As I’ve stated many times before, books were instrumental in recovering from my eating disorder. Not only did I read self-help books, but I was inspired by other people’s experience and stories of recovery.
I recently had the pleasure of reading “Unbearable Lightness” by Portia de Rossi.
I’ve read many memoirs, biographies, and autobiographies on people who’ve suffered eating disorders, and I can honestly say that “Unbearable Lightness” is one of the best books written on the topic. Her story is detailed and candid. What sets this book apart from others is that she was a grown woman when her illness took hold, not a young girl. I also appreciated her story because I could relate to it more. She went through a period of extreme restriction to a period of extreme binging and purging which was a similar experience to mine.
I’ve always been a perfectionist, and I’ve always strived to be exceptional. This drive towards success and perfection is often a characteristic in people with eating disorders (although there are plenty of eating disorder suffers who do not relate to this!). De Rossi describes her drive towards perfection extensively in “Unbearable Lightness” stating,
“Even when I took first prize, topped the class, won the race, I never really won anything. I was merely avoiding the embarrassment of losing.”
“Average. It was the worst, most disgusting word in the English language. Nothing meaningful or worthwhile ever came from that word.”
These quotes really hit home with me. Whenever I won an award in high school, it was never enough. I always wanted more. I wanted the highest test scores, the most awards, and most of all, I wanted recognition. I needed external validation to assure myself that I was worthy. In high school, I often received this validation. I got special treatment from my teachers. Everyone thought I was brilliant. I was my class valedictorian. In college though, I become one tiny fish in a huge pond. No one cared about what I did in high school. No one knew. I stopped feeling special. I felt so normal. Normal was not something I could accept at the time.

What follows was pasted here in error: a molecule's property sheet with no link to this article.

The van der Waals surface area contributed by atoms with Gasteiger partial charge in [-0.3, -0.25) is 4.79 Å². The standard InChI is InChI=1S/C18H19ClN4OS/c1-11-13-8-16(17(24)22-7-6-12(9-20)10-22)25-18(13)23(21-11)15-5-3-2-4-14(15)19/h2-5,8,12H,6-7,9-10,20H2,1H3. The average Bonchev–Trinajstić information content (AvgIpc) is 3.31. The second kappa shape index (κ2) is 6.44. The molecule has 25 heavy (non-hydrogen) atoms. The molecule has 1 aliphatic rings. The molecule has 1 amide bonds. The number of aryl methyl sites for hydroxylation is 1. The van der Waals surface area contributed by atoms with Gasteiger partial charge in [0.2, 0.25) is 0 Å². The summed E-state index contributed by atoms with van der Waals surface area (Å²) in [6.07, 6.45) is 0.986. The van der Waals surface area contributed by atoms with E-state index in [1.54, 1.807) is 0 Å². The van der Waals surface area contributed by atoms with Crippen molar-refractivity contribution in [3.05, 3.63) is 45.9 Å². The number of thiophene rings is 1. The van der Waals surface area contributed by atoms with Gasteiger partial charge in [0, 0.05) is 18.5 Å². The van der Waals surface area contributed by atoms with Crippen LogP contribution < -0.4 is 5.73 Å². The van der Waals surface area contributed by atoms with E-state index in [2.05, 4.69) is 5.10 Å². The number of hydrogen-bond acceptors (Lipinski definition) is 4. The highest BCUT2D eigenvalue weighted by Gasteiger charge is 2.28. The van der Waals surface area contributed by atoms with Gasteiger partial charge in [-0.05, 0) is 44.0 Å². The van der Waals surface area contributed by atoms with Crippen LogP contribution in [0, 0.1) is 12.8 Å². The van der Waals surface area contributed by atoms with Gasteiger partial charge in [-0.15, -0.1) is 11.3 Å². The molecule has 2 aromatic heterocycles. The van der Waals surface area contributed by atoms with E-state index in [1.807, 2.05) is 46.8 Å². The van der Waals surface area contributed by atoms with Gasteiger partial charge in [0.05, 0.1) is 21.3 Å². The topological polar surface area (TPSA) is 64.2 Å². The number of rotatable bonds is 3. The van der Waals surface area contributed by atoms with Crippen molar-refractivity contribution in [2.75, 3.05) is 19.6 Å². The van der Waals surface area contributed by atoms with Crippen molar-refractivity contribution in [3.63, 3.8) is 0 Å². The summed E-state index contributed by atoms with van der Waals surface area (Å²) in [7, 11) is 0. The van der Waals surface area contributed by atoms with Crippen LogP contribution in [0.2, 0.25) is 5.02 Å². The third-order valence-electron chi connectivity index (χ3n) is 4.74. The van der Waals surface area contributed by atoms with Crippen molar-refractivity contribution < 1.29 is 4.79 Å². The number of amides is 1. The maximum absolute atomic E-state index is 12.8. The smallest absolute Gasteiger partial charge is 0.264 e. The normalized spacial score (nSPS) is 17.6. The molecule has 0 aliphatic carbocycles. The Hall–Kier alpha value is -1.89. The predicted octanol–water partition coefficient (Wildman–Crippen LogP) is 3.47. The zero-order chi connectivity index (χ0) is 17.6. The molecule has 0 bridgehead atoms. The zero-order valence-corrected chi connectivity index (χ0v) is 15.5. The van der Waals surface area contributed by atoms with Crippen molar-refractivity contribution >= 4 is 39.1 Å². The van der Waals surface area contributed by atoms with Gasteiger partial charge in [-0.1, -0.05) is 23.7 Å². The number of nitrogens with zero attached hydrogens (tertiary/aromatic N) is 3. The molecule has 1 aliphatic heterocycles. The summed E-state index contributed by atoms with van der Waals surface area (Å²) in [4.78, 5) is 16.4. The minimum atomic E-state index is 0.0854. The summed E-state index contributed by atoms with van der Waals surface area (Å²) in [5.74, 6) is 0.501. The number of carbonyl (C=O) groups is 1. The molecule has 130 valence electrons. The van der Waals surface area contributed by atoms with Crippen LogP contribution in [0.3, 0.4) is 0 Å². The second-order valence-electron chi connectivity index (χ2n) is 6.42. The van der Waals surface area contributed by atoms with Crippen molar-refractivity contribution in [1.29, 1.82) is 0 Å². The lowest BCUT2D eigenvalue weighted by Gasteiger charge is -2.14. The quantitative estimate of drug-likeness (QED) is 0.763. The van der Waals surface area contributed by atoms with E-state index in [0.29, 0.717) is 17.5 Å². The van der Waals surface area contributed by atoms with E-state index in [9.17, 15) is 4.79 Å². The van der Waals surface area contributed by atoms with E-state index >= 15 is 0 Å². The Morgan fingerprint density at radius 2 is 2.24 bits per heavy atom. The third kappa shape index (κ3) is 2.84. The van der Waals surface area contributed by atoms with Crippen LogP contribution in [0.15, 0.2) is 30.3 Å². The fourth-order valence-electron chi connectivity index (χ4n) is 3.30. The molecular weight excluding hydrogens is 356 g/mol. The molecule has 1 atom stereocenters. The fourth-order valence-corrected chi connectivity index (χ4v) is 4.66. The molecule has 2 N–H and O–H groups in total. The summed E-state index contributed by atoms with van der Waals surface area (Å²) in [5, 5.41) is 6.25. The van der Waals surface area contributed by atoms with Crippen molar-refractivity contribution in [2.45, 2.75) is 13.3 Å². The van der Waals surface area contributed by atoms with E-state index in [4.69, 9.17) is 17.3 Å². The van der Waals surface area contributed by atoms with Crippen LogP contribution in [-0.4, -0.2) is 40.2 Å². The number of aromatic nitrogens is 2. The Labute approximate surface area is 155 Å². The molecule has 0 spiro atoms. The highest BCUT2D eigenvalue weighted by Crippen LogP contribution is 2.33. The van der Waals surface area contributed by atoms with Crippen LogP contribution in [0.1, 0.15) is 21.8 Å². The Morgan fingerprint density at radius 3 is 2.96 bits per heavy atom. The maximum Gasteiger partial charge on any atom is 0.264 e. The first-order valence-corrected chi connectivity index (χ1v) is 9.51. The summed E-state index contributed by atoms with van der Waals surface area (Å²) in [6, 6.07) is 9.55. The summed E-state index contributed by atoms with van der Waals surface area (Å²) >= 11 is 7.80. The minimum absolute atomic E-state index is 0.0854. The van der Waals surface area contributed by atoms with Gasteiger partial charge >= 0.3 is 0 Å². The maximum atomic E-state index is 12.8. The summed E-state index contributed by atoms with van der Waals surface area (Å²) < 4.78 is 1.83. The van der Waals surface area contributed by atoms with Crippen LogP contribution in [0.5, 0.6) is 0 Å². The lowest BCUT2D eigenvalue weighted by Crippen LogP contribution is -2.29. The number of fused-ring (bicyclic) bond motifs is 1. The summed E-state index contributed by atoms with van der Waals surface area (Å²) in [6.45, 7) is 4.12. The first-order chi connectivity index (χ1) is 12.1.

However, after a lot of hard work in the self-love department, I’ve realized that no one’s opinions of me matter except for my own opinion of myself. I know what I am capable of. I set goals. I am proud of my accomplishments, and I learn from my failures. The best way to live is to be the only judge of yourself.
De Rossi’s thoughts on dieting:
“I finally understood that by being on a perpetual diet, I had practiced a “disordered” form of eating my whole life. I restricted when I was hungry and in need of nutrition and binged when I was so grotesquely full I couldn’t be comfortable in any position by lying down. Diets that tell people what to eat or when to eat are the practices inbetween. And dieting, I discovered, was another form of disordered eating, just as anorexia and bulimia similarly disrupt the natural order of eating.”
I hate diets. Why? Because they don’t work. How can someone else tell you what your body needs? They can’t! De Rossi describes why dieting doesn’t work by stating:
“Restriction generates yearning. You want what you cannot have.”
When you tell yourself you need to diet, you are essentially saying you are not worthy of eating the foods your body desires. You want what you are forbidden to have. Then when you eat a bite of forbidden food, you figure you’ve blown your whole diet so you might as well just finish off the rest of the bowl/pan/cake/etc. I’ve learned from experience that for every diet, there is an equal and opposite binge just waiting to happen. When you eat whatever you want when your hungry, your body will settle at it’s natural weight. We have to learn to listen to our bodies, and appreciate them no matter what size or shape they are.